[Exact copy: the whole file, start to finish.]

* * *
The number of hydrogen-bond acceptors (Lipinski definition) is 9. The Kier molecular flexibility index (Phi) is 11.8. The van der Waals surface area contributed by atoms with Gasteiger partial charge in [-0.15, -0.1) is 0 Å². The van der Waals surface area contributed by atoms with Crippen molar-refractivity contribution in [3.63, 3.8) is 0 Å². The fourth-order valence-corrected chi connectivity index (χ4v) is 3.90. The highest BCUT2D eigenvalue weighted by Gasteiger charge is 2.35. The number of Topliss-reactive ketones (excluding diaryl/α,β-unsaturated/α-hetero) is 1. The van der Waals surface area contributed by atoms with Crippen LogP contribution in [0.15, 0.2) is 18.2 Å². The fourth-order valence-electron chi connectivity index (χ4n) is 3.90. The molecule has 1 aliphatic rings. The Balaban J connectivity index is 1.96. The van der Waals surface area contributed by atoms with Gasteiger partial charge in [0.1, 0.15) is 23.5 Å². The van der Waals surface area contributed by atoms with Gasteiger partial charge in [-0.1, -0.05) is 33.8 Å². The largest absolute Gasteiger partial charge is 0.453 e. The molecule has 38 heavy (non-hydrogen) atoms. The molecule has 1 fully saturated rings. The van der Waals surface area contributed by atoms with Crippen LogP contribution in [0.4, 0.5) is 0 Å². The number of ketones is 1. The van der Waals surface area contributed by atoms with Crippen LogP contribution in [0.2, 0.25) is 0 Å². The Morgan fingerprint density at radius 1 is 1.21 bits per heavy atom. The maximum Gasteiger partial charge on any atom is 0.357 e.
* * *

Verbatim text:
The number of hydrogen-bond acceptors (Lipinski definition) is 9. The Kier molecular flexibility index (Phi) is 11.8. The van der Waals surface area contributed by atoms with Gasteiger partial charge in [-0.15, -0.1) is 0 Å². The van der Waals surface area contributed by atoms with Crippen molar-refractivity contribution in [3.63, 3.8) is 0 Å². The fourth-order valence-corrected chi connectivity index (χ4v) is 3.90. The highest BCUT2D eigenvalue weighted by Gasteiger charge is 2.35. The number of Topliss-reactive ketones (excluding diaryl/α,β-unsaturated/α-hetero) is 1. The van der Waals surface area contributed by atoms with Crippen LogP contribution in [0.15, 0.2) is 18.2 Å². The fourth-order valence-electron chi connectivity index (χ4n) is 3.90. The molecule has 1 aliphatic rings. The Balaban J connectivity index is 1.96. The van der Waals surface area contributed by atoms with Gasteiger partial charge in [0.1, 0.15) is 23.5 Å². The van der Waals surface area contributed by atoms with Gasteiger partial charge in [-0.1, -0.05) is 33.8 Å². The largest absolute Gasteiger partial charge is 0.453 e. The molecule has 38 heavy (non-hydrogen) atoms. The molecule has 1 fully saturated rings. The van der Waals surface area contributed by atoms with Crippen LogP contribution in [0.4, 0.5) is 0 Å². The number of ketones is 1. The van der Waals surface area contributed by atoms with Crippen LogP contribution in [0.2, 0.25) is 0 Å². The Morgan fingerprint density at radius 1 is 1.21 bits per heavy atom. The maximum Gasteiger partial charge on any atom is 0.357 e.